What's the deal with waterfilters?
March 18, 2004 1:26 PM   Subscribe

What's the deal with waterfilters? They're either sold like razors, with overpriced cartridges, (Pur) or offered through cheesy networks of multi-level-marketing that look like something from the Davinci Code.

After doing some googling I got interested in aquasana then discovered they were spamming usenet as recently as 1999. That sets my spider sense a-tingling.

I have yet to find an unsponsored site with reviews of filters, but Dr. Weil suggests a combination of charcoal and KDF for most filtering needs. Is there any reliable information out there, or do any of you have positive or negative experiences?

We're looking for something that will fit under our sink and make our highly mineralized well water taste good. Filtering out toxic crud is an added bonus. Thanks in advance!

addendum: This site (the NSF) has some good data, but no price-per-gallon.
posted by mecran01 to Food & Drink (10 answers total) 1 user marked this as a favorite
 
I use the Culligan water filtration unit, and I think Consumer Reports said it was best. Don't quote me on that though. It's very reliable, solid, and it's made some pretty terrible water taste decent.
posted by banished at 2:16 PM on March 18, 2004


Home Depot sells "inline" water filters that work just fine IMHO. Just splice it into your water line and enjoy.

Did anyone else read "the NSF" as "the NSFW"?
posted by milnak at 2:32 PM on March 18, 2004


I did a small amount of the same research, got frustrated and ended up just getting a water cooler (like at an office).
They deliver on whatever schedule I choose and it's pretty cheap $14 - $22 a month. Just something to consider.

on preview: milnak, yes, I read it the same - dirty, dirty water.
posted by milovoo at 2:34 PM on March 18, 2004


IIRC (from previous research) reverse osmosis is the process the pros prefer.

This Google search should give you a good start. Commercial sites (with costs/gal) + a Poular Mechanics tutorial included.

There may be issues re:annual servicing/leasing as opposed to buying outright &c.
posted by i_cola at 2:38 PM on March 18, 2004


We use an inline Culligan-ish filter at our house. Water comes from the well, goes through a filter thingie, and goes out to the rest of the house. There are a few good points to this system

1. all water at all faucets is filtered, and it doesn't impede water flow much at all. NB, I have a small house.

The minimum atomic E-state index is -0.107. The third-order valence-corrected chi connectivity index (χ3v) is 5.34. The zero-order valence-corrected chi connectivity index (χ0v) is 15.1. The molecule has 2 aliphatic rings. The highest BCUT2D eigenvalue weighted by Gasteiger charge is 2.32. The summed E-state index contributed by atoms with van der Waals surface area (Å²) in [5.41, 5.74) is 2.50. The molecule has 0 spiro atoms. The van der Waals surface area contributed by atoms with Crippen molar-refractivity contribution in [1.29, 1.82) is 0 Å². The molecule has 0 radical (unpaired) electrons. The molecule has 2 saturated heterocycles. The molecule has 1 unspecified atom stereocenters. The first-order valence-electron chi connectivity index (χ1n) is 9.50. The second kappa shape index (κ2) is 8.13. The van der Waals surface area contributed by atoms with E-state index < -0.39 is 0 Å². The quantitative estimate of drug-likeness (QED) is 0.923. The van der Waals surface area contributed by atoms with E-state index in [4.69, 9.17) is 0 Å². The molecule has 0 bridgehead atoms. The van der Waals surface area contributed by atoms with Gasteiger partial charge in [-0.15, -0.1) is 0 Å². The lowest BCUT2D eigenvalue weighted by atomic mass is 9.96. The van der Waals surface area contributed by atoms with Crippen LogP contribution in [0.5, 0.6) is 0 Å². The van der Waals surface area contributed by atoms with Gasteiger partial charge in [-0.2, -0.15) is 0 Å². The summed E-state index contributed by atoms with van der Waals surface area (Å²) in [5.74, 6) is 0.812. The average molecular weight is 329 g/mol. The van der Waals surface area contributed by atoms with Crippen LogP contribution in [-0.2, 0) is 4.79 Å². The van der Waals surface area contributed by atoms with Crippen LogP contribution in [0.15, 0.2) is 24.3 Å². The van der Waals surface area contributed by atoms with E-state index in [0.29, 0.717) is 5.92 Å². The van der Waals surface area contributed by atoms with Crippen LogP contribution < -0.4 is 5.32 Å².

2. the little thing that holds the filter is transparent, so you can see when it's time to change the filter
3. it takes a variety of filter inserts that vary from basically keeping out frogs and dirt, to really doing some high-tech filtering that keeps out cryptosporidium and other nasties that might be in your water. you can change to a higher or lower tech filter as you please.

And a few bad points

1. I don't know if it does anything about taste, our water tastes excellent usually but it may start that way.
2. it's all yours, if you can't get the water filter holder off, even with the special wrench [$7 but still annoying] then you're stuck with calling the plumber or trying to do some really dramatic home plumbing that can go really badly wrong [don't ask me how I know this]

You might also need something in the water softener range depending how mineralized and problematic your water is.
posted by jessamyn at 5:01 PM on March 18, 2004


I saw the home depot filters but couldn't tell how expensive they were to operate. I think they're made by GE. Hmm...
posted by mecran01 at 5:10 PM on March 18, 2004


Water delivery water comes in monstor plastic jugs that are being suspected of contanimating the water with plastic outgasses. You may want to google that.

I use a Brita. Our tap water is chlorinated and on the hard side (leaves water spots). The Brita disposable filter lasts two to three months for two adults. We do, I believe, drink more water than most people. The filters cost about eighteen bucks per four- or five-pack, on sale. So that,s all of twenty-odd bucks a year. Can't beat that deal with a stick.

The Brita makes the water palatable. It's always cold, coming from the fridge, there's no chlorine taste, and maybe the minerals have been reduced. Been using it exclusively in my espresso machine, haven't needed to clean it yet.
posted by five fresh fish at 6:40 PM on March 18, 2004


We use a Brita as well -- or have for the last 5 months, anyway -- and despite the fact that the tap water here is really, really bad, it does a bang-up job. I drink four things only, for the most part -- coffee, green tea, water and beer -- so I end up drinking an enormous amount of water too, and having grown up in the pristine north of Canada with sweet sweet well water to drink, I'm pretty picky.
posted by stavrosthewonderchicken at 9:34 PM on March 18, 2004


Water delivery water comes in monstor plastic jugs that are being suspected of contanimating the water with plastic outgasses. You may want to google that.

The snopes on that. 'Tis a myth embarrassingly amplified by college students and their newspapers in my province. ;-(
posted by shepd at 1:30 AM on March 19, 2004


The Brita, which I had originally discounted because of price and slightly weaker filtering, looks like it will be a great deal if we ebay the replacement filters. Thanks!
posted by mecran01 at 8:20 AM on March 19, 2004


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